I can only assume that anyone setting off a smoke bomb in the ground is attempting to in some way emulate that actions they see on the continent in particular at matches in places like Poland, Italy and Turkey. Pyro is common place there, and at Euro 2016 we saw Croatia fans letting off flares and smoke bombs during their game with the Czech Republic. However did it really add to the atmosphere? Does widespread condemnation from fans and officials help the team in any way at all? The idea behind the ultra scene (as I understand it) is to support the club by creating an audio and visual display at the ground. If that visual display actually ends up costing the club, which it could, wouldn’t proper fans find another way of supporting the club? I appreciate these incidents were not 617 led, but wouldn’t a fans group of club supporters condemn those who were acting in a way that could bring both the club and that group into disrepute or conflict with other fans? Surely impressive visual displays include things like flags, which the 617 do very well, why isn’t that sufficient? Again I know it wasn’t them this time but it came from near their flag, and the person setting it off clearly wanted to be linked in some way with the ultra ‘scene’ as it were.

Pyro done properly can look impressive, but it is still illegal in this country.


I can only imagine that someone letting off pyro at a meaningless friendly between two non league sides is far more interested in how it makes him (or her) look that what it does for the team. It screams of someone trying to impress on an individual level. There’s only so much atmosphere you could generate at a game like we had on Saturday, I’m not sure even Guns and Roses playing the music and Ed Sheeran leading the chanting could raise it to much more than ‘mildly exciting’. I’m not saying that letting pyro off anytime is right, but I can understand it more in a play off semi final or a massive local derby. Understand it, but never condone it of course. I’m not one who believes the law to be infallible either, I’ve entered a ground drunk before, and I believe a crime that has no actual victims isn’t a ‘real crime’. Driving at 75mph on a motorway when no one else is around endangers only one person, you. A bloke smoking weed in his living room is hurting nobody but himself, and therefore in my eyes it isn’t a proper crime. However letting off pyro in a public place surrounded by people who object affects others, and the law of the land states you shouldn’t. So don’t.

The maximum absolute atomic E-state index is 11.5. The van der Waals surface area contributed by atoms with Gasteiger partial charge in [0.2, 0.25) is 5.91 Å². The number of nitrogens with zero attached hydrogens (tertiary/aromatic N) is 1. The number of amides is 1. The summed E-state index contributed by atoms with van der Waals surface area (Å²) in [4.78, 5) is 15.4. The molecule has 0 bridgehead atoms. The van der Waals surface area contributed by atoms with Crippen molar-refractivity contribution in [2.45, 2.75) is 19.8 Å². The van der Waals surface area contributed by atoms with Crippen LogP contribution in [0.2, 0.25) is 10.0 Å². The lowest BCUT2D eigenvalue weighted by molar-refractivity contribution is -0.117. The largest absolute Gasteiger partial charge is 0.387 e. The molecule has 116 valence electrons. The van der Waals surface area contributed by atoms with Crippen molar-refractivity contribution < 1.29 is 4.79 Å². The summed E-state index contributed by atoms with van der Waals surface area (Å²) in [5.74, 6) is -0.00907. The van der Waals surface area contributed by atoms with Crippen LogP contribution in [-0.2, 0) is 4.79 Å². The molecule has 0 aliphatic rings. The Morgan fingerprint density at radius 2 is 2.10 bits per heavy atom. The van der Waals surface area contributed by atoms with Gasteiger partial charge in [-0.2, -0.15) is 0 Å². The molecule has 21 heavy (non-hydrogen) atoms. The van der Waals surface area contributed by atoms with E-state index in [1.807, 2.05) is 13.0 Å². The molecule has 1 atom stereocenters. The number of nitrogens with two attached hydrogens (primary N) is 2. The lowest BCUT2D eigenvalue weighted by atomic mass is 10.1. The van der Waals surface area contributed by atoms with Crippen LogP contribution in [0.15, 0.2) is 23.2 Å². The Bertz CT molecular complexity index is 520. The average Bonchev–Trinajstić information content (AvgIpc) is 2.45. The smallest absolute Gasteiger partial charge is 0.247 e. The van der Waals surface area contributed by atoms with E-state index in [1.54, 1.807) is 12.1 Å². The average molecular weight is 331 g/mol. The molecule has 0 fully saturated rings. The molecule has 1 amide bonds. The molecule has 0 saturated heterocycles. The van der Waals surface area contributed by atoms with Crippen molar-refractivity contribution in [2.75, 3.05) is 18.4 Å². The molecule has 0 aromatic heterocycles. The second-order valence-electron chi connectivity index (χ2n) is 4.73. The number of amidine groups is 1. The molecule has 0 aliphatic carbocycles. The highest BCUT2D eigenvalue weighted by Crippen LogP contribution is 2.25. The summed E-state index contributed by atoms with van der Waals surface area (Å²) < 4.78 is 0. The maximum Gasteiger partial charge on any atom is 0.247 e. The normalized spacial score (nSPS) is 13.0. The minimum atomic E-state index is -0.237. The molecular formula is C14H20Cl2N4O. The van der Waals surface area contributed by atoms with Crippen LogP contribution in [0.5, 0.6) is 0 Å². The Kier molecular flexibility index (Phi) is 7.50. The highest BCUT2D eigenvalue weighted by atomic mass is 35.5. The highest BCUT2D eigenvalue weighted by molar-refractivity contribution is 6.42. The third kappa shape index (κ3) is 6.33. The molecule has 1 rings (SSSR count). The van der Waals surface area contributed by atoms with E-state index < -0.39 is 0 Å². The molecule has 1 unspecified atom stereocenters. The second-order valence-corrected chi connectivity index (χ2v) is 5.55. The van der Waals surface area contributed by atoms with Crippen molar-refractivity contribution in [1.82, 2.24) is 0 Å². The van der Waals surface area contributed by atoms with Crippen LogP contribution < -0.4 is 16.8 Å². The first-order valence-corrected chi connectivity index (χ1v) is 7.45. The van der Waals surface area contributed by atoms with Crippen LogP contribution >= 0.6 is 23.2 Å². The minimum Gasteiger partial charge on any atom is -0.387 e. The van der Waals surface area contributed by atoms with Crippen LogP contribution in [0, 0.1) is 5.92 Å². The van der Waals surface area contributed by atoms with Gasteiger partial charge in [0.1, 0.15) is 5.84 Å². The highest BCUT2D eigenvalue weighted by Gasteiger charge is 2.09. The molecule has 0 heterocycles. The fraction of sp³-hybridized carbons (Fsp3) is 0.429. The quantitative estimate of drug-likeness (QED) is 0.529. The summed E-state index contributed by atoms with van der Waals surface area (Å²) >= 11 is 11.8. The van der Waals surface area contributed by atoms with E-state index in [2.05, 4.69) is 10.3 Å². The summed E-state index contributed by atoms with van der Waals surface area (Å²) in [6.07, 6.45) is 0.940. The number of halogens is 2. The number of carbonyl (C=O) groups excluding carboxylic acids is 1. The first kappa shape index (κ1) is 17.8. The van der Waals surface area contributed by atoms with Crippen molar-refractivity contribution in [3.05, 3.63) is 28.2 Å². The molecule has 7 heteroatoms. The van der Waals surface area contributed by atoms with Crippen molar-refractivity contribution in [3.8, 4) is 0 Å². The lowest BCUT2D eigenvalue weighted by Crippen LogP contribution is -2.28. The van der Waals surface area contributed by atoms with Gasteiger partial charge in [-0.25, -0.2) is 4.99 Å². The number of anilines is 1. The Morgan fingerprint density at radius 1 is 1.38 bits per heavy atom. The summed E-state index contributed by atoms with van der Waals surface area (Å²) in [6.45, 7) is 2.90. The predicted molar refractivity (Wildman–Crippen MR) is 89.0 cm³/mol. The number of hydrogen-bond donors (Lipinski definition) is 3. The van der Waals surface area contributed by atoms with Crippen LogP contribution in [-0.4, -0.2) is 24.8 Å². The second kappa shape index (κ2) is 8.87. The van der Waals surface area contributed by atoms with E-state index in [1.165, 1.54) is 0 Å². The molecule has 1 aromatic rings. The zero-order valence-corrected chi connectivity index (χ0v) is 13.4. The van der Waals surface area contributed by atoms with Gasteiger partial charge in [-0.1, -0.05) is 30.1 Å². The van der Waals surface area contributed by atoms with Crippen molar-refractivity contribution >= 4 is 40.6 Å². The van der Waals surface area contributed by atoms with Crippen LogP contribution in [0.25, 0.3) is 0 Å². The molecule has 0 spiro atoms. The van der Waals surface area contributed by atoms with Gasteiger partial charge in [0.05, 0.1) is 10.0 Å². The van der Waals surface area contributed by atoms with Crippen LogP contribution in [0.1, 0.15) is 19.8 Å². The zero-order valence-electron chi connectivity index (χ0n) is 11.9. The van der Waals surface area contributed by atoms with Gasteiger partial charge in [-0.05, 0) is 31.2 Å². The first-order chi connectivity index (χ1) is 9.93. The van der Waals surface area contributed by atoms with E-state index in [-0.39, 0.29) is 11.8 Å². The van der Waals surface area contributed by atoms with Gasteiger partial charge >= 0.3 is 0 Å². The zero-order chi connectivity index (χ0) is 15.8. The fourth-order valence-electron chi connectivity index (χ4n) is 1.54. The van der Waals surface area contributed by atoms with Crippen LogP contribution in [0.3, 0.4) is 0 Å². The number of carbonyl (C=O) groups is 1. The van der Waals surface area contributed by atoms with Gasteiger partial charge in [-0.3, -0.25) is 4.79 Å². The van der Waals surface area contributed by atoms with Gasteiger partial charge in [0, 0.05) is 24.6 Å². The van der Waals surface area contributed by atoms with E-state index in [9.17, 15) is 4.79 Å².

Half an hour ago I asked on social media what the motivation was for pyro at a football game. At the time of writing I don’t really have a satisfactory answer to write about. I wanted to try and put the other side of the argument across: maybe I should have waited for more responses, but I’m a busy man and needed to get writing. One person said it creates a hostile environment, and yet another said it would never been done at a home game. Surely it’s your home ground that should be the hostile place to visit? Surely a hostile environment is something you want to create at an actual competitive fixture, not a pre season work out? Aside from that I’m not sure I will get answers that vary too far from the themes of ‘atmosphere’, ‘displays’ and ‘ultras’. I sort of understand the atmosphere argument, but is it sufficient to break the law and risk alienating and angering a large section of other fans? Is it worth a potential prison sentence or banning order? Is it worth getting the club you’re supposed to be supporting a fine?

This is not creating an atmosphere. This is borderline laughable.


How would the ‘fan’ that let off the smoke bomb yesterday feel if the £20k or so we raise through the crowd funder had to be put straight back into the bank account of the FA because we were hit with a fine? I’d wager he probably wouldn’t care, because a true supporter of the football club would not do something than runs the risk of causing the club major problems. As I explained I don’t feel the person who let this off is a fan in the truest sense of the word, because I feel the display is much more for their own purposes than anything appertaining to be creating an atmosphere. Yesterdays ‘display’ of pyro whilst we’re losing 2-0 to Lincoln Utd was nothing more than a selfish attempt to grab attention. Had it been us scoring late against Grimsby in the derby I could understand why, and perhaps wouldn’t have felt moved enough to write. That said anyone who lets off a smoke bomb or flare in a football ground will deserve the punishment they end up getting, atmosphere or no atmosphere. I wouldn’t imagine watching Sky Sports Saturday while serving a banning order will have much of an atmosphere attached to it.